While at the U.S. Securities & Exchange Commission and/or U.S. Department of Justice:

SEC v. ARVCO Capital Research LLC, et al., Lit. Rel. No. 22342 (April 23, 2011).

  • Working closely with the FBI, the U.S. Postal Service, and the Secret Service, Ms. Hakala conducted a high profile, priority investigation into private equity funds’ use of placement agents to secure multi-billion dollar investments from California’s public pension
  • Following the investigation, based upon Ms. Hakala’s recommendation, the SEC charged the ex-CEO of CalPERS and his close friend (a placement agent) with fraud for falsifying CalPERS documents (complete with a fake CalPERS logo) to trick a prominent private equity firm into paying approximately $20 million in placement agent
  • A subsequent federal criminal indictment based on the facts developed by Ms. Hakala led the ex-CEO of CalPERS to plead guilty to falsifying documents and accepting other bribes and kickbacks from his friend.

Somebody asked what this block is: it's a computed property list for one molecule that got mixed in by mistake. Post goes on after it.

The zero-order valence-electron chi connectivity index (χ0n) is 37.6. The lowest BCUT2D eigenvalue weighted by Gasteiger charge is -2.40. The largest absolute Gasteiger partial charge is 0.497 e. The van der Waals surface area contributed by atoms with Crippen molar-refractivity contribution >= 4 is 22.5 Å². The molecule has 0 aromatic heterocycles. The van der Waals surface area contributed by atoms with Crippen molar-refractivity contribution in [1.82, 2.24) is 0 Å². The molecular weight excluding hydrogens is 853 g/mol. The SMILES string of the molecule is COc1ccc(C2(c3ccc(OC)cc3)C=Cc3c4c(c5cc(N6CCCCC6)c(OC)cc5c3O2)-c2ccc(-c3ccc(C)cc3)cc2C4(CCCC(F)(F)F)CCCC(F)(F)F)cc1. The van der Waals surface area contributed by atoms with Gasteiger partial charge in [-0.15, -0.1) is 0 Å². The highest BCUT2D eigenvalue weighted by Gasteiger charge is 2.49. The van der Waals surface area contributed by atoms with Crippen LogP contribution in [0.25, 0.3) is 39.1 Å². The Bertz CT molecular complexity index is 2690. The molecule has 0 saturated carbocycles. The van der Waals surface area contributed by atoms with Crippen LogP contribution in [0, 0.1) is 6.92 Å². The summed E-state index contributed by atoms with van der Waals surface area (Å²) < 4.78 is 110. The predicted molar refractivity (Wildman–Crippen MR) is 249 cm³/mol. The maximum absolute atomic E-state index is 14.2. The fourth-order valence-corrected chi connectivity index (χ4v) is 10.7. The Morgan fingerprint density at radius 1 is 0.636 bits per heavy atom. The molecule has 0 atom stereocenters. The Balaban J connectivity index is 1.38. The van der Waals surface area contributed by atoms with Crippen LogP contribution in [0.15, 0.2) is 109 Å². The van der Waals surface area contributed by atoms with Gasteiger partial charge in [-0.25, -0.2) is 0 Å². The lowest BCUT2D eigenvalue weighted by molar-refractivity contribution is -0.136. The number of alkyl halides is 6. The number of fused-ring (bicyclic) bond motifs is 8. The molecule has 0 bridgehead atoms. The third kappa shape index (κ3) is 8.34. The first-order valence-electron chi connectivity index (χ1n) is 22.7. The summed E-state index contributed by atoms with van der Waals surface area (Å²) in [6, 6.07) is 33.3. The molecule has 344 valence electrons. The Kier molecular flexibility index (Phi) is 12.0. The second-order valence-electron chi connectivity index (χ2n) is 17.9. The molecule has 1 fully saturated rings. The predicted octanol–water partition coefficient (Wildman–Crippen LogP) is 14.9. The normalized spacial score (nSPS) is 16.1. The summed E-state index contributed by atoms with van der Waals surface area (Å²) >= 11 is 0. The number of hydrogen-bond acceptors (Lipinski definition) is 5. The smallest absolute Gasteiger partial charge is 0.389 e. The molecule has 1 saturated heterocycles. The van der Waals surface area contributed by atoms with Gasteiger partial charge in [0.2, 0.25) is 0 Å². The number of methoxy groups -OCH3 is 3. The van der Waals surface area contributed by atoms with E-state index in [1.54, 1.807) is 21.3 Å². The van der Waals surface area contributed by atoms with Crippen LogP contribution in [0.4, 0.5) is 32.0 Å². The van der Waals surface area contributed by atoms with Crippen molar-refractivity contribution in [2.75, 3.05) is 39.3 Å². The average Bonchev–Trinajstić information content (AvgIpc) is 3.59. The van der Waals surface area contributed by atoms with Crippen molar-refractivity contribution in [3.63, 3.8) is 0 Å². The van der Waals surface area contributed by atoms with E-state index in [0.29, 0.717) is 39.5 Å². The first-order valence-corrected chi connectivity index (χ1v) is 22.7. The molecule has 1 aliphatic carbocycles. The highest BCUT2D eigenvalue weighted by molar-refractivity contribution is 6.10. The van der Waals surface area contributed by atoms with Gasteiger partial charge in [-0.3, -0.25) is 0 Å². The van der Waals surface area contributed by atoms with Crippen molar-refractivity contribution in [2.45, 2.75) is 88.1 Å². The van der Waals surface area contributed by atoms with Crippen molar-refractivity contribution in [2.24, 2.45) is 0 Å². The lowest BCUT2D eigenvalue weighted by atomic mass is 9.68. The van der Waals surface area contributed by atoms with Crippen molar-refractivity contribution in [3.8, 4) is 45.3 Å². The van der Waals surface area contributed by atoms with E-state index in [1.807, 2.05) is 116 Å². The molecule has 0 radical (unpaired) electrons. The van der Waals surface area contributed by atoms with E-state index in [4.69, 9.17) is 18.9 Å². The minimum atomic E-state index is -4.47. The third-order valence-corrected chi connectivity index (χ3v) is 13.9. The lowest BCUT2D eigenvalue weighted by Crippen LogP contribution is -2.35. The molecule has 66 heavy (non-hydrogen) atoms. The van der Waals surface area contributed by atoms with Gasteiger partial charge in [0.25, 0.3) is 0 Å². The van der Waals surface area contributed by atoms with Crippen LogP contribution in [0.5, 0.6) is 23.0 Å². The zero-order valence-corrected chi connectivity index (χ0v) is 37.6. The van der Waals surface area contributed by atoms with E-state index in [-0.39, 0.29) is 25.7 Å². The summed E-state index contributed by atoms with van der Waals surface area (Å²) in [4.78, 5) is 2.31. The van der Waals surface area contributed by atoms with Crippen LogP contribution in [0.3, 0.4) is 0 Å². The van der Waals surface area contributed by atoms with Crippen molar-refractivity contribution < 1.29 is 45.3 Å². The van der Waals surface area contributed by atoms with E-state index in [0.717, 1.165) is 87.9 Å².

In the Matter of CMKM Diamonds, Inc., Initial Decision Rel. No. 291 (July 12, 2005) and related matters from 2004 - 2018.

  • Ms. Hakala investigated a long-running penny stock “pump and dump” scheme involving the fraudulent offer and sale of over 700 billion shares of worthless CMKM Diamonds stock to over 40,000 investors, yielding ill-gotten gains in excess of $80 million.
  • Ms. Hakala first chaired a contentious administrative proceeding, in which she successfully persuaded the Chief Administrative Law Judge of the SEC that de-registering all of CMKM Diamonds’ stock was in the public interest.
  • Subsequently, with authorization from the Commission, Ms. Hakala filed and successfully litigated a civil injunctive action in federal district court against 14 defendants in connection with the CMKM Diamonds penny stock fraud, including the masterminds of the scheme, their nominees, an attorney, three individuals associated with a broker-dealer, and (in the first SEC case of its kind) the penny stock company’s transfer In aggregate, the court ordered the defendants to pay over $70 million in disgorgement and penalties.